Hard skills are specific to the job and vary, depending on the. Some of these supports are for people with disabilities who are already working; see the “Employees with Disabilities” section below. Other supports are for people with disabilities who are unemployed; see the “Looking for work” section below. However, you may need to adapt your workplace, or you may need special equipment to do your job.
If your disability prevents you from returning to your previous job, options are available; see the “Looking for a Job” section below. Many deaf people have never heard and come from families with several members who are also deaf. According to the National Center for the Deaf report on Postsecondary Outcomes, nearly a quarter of the deaf workforce works in the manufacturing and construction industries. According to a report from the National Deaf Center on Postsecondary Outcomes, the main sectors in which deaf people work include manufacturing, healthcare, retail, professional services and construction.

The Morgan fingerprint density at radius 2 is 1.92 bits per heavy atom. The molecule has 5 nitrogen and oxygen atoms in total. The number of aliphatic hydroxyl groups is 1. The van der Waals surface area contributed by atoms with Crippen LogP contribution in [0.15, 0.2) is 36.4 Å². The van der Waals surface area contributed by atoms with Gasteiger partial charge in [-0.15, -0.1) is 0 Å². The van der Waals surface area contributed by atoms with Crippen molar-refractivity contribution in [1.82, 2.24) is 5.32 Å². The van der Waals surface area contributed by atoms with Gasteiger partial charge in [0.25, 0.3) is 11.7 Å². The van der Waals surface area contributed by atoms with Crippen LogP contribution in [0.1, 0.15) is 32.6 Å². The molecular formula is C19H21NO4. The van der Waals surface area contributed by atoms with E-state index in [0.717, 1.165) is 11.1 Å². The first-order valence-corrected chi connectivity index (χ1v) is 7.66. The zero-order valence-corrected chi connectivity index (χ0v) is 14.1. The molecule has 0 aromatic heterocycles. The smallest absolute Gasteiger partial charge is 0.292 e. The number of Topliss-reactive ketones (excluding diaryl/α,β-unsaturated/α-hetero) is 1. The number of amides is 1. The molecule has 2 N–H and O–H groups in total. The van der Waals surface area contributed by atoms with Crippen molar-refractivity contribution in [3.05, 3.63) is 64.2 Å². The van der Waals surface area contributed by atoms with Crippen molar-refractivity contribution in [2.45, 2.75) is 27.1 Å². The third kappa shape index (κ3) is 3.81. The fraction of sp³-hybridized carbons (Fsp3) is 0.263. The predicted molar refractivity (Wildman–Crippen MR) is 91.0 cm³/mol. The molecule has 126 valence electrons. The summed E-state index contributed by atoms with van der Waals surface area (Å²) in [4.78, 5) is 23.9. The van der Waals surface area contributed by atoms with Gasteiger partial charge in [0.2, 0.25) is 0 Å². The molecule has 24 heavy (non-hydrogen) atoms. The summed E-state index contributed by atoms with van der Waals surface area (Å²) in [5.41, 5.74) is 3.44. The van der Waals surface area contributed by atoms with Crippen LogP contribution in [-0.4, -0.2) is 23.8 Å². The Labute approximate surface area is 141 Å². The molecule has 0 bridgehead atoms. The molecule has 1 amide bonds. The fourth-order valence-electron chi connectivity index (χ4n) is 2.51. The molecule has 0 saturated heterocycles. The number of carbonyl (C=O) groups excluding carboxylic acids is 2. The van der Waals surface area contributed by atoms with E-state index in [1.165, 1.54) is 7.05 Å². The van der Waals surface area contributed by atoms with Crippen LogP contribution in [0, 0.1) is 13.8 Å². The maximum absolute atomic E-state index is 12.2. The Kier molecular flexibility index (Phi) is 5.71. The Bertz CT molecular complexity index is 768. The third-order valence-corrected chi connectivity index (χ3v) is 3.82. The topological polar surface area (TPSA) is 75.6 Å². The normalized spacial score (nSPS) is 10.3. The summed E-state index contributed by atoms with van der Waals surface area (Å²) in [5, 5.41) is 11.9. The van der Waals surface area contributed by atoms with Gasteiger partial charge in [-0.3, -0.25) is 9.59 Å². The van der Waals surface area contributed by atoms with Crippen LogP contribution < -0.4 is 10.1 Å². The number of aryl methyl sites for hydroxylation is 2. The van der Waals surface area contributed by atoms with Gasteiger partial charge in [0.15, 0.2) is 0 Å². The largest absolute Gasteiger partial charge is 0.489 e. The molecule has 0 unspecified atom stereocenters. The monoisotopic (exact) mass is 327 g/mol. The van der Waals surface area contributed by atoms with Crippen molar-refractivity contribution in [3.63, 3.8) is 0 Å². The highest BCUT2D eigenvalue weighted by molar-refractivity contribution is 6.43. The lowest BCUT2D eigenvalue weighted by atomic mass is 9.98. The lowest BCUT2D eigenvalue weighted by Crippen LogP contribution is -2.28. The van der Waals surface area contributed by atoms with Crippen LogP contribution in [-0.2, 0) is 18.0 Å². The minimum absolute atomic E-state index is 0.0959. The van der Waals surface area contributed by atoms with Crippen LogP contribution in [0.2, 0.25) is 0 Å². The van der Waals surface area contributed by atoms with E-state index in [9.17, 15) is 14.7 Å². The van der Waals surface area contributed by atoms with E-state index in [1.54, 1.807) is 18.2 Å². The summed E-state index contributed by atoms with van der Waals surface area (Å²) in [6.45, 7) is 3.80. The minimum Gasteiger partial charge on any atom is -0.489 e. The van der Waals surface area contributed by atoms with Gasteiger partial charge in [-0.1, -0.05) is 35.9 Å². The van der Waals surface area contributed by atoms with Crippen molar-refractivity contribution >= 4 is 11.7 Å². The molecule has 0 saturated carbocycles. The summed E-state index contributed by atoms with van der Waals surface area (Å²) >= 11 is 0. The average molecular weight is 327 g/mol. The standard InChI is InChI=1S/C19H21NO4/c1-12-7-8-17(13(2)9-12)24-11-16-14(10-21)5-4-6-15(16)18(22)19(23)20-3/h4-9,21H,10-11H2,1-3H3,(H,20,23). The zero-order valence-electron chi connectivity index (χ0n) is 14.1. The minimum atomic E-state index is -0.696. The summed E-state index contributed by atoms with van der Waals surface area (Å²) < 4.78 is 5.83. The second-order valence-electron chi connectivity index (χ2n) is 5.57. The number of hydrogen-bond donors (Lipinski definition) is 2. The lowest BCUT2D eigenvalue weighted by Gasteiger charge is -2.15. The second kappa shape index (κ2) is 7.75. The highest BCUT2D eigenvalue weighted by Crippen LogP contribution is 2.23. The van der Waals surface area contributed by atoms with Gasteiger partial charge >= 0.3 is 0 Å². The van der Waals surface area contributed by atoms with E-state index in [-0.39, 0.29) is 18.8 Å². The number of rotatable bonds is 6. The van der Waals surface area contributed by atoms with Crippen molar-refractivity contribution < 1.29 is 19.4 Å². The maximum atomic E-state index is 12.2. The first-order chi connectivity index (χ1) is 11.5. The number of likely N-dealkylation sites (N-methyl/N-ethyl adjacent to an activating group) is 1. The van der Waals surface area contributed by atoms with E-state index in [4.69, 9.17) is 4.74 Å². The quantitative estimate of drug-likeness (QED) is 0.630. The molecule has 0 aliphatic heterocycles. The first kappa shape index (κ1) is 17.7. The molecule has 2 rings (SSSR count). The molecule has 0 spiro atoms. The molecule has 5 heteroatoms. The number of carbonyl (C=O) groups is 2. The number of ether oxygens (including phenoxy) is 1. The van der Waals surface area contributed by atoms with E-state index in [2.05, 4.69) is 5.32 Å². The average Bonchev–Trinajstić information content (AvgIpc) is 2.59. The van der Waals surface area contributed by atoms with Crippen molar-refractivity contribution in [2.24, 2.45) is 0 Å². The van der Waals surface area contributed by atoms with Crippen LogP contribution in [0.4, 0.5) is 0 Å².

While a sign language interpreter is a hearing person who learns ASL as a second language, a certified deaf interpreter is a deaf or hard of hearing person who communicates natively using signs or other forms of gestures. People who were born deaf or who became deaf later in life may be eligible for surgery; it can even be done on children as young as 12 months old.